Specialty Grand Challenge ARTICLE
Grand Challenges in Neuroinfectious Diseases
- Section of Neuroinfectious Diseases, National Institutes of Neurological Disorders and Stroke, National Institutes of Health, Bethesda, MD, United States
When Neurology evolved as a separate sub-specialty of Medicine, it was in large measure due to infections that affected the nervous system. This included many of the childhood infections—such as measles, mumps, rubella, tetanus, polio, rabies—and bacterial meningitis, brain abscesses, and syphilis in adults. Over the years, with major advancements in development of vaccines, antibiotics, and changes in hygiene practices, many of these infections have been well controlled, and the pattern of infections seems to be constantly evolving. However, the field of neuroinfectious diseases continues to face many major challenges. Below I highlight some of the critical areas for which major developments are needed and urge clinicians and researchers to help fill these gaps.
Unlike other subspecialties in Neurology, in the field of neuroinfectious diseases, new clinical syndromes and disorders are emerging on a regular basis. They may occur as outbreaks in small localized regions or spread rapidly over large geographical areas. This poses multiple challenges for the health-care system, the practicing physicians, and the researchers. They may also have far reaching socioeconomic consequences. Recent examples include Zika virus, Chikungunya, West Nile, acute flaccid paralysis with enterovirus infection and Ebola virus infection. Nearly all recent epidemics have severe neurological manifestations and have spread rapidly across continents. Although these infections get much media attention in the beginning, the neurological devastation of the affected populations remains long after the cameras and light have been dimmed in these regions. This is when developing an understanding of the pathophysiology of the disease, its neurological manifestations, and developing modes of management and prevention of secondary complications is much needed. It is hard to predict what the next epidemic would be. However, neurologists should keep a close eye on some of the tick-borne illnesses such as Powassan encephalitis, Jamestown Cannon virus, and some of the equine encephalitides, which seem to be on the rise (1, 2). Neurological complications of measles and mumps are reemerging in populations that cannot be vaccinated because of being in war-torn regions or in populations that choose not to get vaccinated (3).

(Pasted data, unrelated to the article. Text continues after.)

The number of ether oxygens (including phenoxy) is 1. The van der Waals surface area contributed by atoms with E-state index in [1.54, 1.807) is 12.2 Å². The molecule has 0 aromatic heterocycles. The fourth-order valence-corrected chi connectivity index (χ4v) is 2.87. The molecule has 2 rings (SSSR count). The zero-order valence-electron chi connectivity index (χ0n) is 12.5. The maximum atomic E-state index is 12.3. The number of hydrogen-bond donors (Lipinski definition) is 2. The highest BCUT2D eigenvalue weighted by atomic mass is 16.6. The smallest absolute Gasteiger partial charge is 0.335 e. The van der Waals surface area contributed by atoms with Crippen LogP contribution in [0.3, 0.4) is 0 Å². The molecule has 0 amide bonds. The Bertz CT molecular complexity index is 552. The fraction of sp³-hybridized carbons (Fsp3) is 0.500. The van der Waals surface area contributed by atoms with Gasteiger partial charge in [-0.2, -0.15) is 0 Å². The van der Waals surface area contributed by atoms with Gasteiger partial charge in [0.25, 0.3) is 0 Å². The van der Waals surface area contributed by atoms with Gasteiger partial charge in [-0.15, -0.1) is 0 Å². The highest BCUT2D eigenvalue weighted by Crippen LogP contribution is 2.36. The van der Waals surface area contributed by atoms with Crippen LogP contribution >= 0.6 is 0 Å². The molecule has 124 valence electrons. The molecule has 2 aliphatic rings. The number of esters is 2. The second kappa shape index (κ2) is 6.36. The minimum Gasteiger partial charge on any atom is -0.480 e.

Lack of Clinical Trials
Due to the acute nature of the infections, delay in establishing an etiological diagnosis and unpredictability of where these cases might emerge, clinical trials with CNS infections are far and few between. Guidelines for management are often based on experience with case series and influenced by the opinion of experts in the field. Establishing consensus statements for diagnosis and management of these syndromes is critically important. Where differences in opinion or controversies exist, one must present both sides and highlight the lack of knowledge that leads to such diverse opinions. This will likely spur interest in conducting studies to address these issues.
Lack of Antiviral Drugs
Except for herpes viruses and HIV, there are no antiviral drugs available for the wide variety of pathogens that can cause CNS infections. Animal models, in vitro drug discovery programs, and human studies are necessary to make an impact on these infections. In some cases, the antimicrobial agents alone might not be sufficient, and the host response to the infection might be damaging to the CNS. Hence, studies are needed to characterize these responses and to manage them appropriately in experimental models and clinical studies. Since many of the infections occur in small outbreaks and sporadically, major drug companies have not taken on the challenge for developing such antiviral compounds. Hence, broad spectrum antiviral is necessary that may be effective against a whole class of viral pathogens (4).
Nearly 20–30% of patients with suspected CNS infections in any tertiary care facility never get an etiological diagnosis (5). The reasons for which remain unclear. Timely collection and proper handling of samples may in part be the issue. Lack of easy access to broad panels or deep sequencing to look for known and rare microbial pathogens and lack of expertise to study these infections may be to blame. Such techniques are available in research laboratories, but once new organisms have been found or techniques optimized for detection of known pathogens, it could be adapted for general use. A challenge in translating discoveries made in research labs to the clinic is often the lack or expertise and the laborious task of validation of the biomarker to where is can produce reliable and consistent results. This may require collaborations with diagnostic laboratories and input from the Federal Drug Administration in the United States and similar regulatory agencies elsewhere.